A year ago few would disagree that Songs: Ohia founder Jason Molina
was a writer hanging firmly to the grasslands folk tradition embraced
by Will Oldham. With the release last March of The Magnolia
Electric Co., the final album under the band name Songs: Ohia,
and his much-delayed debut solo album Pyramid Electric Co.
this year, the comparison to Oldham now seems obsolete, and a
discussion of Molina's similarities to Bruce Springsteen makes more
sense. Both are writers steeped in the gothic view of America, with
close ties to the writing style of Woody Guthrie; both push the
acceptable boundaries of the pop song structure to create sprawling
and overblown narratives, and each has a distinct vocal quality that
is just as likely to break glass as it is to break hearts. These may
seem to be trite points of interest, but the real proof is in the
Songs: Ohia's The Magnolia Electric Co. was a masterwork that
wound back time to recall a genre-busting spirituality best seen on
Van Morrison's seminal Astral Weeks. Many of Molina's songs
topped the five-, six- and even seven-minute mark, called on unique
instruments and arrangements to provide a backdrop for his
blues-soaked vocals, and revealed musings on the tenuous line between
life and death. Similar to this, Springsteen's The Wild, the
Innocent and the E Street Shuffle used many of the same
conventions to push the boundaries his material. Springsteen even
remarked that The Wild, the Innocent and the E Street Shuffle
was crafted under the strong influence of Astral Weeks.
If it weren't for the release of Molina's solo debut, Pyramid
Electric Co., this comparison would be little more than a
curiosity. Recorded during the same time period as The Magnolia
Electric Co., this album strips away all of the grand
orchestration, session musicians, guest vocalists and Steve Albini
production that made the former such a wonderment.
Instead, Molina joined up with Ghost Tropic producer Mike
Mogis to create a spare series of recordings that feature him alone
on guitar and piano, with his voice as the beacon of the album.
There's a striking similarity to Springsteen's Nebraska; made
nine years after the release of The Wild, the Innocent and the E
Street Shuffle, Nebraska is a set of dark songs featuring
Springsteen's signature guitar and harmonica work as accompaniment to
forlorn and grainy vocals about the hardships of lower- and
middle-class life in America.
Title track "Pyramid Electric Co." features a lengthy intro
consisting of only a reverb-drenched electric guitar. The song
marches along at a dirge-like pace until Molina's fragile tenor
delivers a brief tale about the construction of Egypt's pyramids,
after which his guitar work again takes center stage for an extended
passage of call-and-response leads. The unique aspect of this track
is that, panned in the background, Molina is barely audible, wailing
a melody that could either be another song or simply some disjointed
aspect of this one. This is an expansive, meandering composition
without clear lyrical or musical direction, but the complexity
conveyed, given the sparseness of instrumentation, is captivating.
The magic and beauty of Molina's voice are accented on "Division St.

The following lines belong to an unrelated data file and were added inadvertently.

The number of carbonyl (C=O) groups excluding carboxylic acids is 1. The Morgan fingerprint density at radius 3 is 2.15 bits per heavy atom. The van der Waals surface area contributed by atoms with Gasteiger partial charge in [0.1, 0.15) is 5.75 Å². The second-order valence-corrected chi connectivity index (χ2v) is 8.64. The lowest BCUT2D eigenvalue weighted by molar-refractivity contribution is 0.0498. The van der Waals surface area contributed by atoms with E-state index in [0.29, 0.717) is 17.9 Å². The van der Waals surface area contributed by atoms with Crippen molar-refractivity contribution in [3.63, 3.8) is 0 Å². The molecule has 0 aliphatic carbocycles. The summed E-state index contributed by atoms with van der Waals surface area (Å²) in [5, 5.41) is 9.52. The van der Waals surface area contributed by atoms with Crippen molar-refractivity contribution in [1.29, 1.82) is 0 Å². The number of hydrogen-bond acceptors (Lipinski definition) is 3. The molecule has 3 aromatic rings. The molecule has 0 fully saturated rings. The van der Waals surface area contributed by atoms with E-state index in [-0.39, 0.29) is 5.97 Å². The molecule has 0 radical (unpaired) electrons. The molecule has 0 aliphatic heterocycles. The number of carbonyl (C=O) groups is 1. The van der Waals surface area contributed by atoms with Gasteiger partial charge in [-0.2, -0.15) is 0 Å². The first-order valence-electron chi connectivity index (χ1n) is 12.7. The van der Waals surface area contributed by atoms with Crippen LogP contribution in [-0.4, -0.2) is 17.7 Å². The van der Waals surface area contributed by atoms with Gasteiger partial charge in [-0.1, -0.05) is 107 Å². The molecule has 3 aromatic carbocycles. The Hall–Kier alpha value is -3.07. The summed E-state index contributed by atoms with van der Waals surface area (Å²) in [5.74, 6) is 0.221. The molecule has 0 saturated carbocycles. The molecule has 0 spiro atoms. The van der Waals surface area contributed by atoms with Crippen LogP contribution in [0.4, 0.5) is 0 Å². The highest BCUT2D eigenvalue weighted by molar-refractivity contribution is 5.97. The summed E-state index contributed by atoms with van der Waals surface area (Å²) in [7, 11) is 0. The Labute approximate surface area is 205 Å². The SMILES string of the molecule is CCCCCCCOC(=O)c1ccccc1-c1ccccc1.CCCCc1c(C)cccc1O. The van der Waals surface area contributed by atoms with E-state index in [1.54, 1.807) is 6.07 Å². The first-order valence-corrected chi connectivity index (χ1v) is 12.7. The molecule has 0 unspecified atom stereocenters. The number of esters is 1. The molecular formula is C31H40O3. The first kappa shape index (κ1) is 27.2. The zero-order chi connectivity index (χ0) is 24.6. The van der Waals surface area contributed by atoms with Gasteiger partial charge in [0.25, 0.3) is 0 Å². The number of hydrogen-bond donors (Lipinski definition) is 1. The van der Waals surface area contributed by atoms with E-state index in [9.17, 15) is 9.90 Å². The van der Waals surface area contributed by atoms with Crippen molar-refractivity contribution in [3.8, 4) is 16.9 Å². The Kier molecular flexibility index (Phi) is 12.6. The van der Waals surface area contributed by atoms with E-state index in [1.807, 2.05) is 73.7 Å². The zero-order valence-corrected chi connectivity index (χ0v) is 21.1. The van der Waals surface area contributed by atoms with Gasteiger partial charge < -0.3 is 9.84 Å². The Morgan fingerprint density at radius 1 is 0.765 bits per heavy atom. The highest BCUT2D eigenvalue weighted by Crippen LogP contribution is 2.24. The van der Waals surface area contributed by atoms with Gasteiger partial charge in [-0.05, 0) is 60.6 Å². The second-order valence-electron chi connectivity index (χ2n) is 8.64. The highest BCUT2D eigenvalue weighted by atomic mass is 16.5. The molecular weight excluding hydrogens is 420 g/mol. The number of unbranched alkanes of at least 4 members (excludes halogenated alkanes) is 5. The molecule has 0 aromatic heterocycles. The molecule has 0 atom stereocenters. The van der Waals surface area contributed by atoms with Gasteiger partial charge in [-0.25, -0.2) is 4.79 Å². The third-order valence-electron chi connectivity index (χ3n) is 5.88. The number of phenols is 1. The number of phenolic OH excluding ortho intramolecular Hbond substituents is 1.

Girl." The first track on Pyramid Electric Co. that demands
repeated spins, "Division St. Girl" would also feel at home with the
full band treatment on The Magnolia Electric Co., but its
inclusion here illustrates this song's power to stir in even the
rawest form. Making the most of gentle, clean electric guitar and
half-spoken, half-sung vocals, the song could easily be compared to
the Dust Bowl ballads of Guthrie or the more romantic compositions of
a young Bob Dylan. My one criticism is that the song feels more like
a fragment than a final version. It fades in, delivers two verses and
two choruses, then abruptly fades away.
Although it is dramatically more subdued in tone, "Honey, Watch Your
Ass" is an obvious companion piece to Magnolia's transcendent
opener "Farewell Transmission." Molina builds off the melody and
structure of the former to craft a pensive guitar-and-vocal piece
about the pitfalls of love. Thematically this song may be closer to
the desolation and imagery of Nebraska than any other on this
A disarming ballad about life on the great highway, "Song of the
Road" is a dead ringer for Nebraska's "Johnny 99." From the
lulling and chugging melody to Molina's coyote howl in the chorus, it
is apparent that the spirit of America's heartland has consumed him
in the same way it did Springsteen.
Album closer "Long Desert Train" is a stream-of-consciousness musing
on the failures of human nature. Whispers of acoustic guitar tickle
in the background as Molina laments, "You call that the curse of a
human's life/ That you couldn't change/ Young enough/ Tall enough/
Thin enough." In this moment of omniscience, the reason for this
album's existence is unveiled: Part of him wants to be the rousing
bandleader of Magnolia, but simultaneously he yearns to be the
middle-American troubadour that we see on Pyramid.
Pyramid Electric Co. is a vast step forward for Molina. It
provides ample evidence of his spiritual growth and shows him once
again evolving as an artist. This is where the true bond between
Molina and Springsteen lies.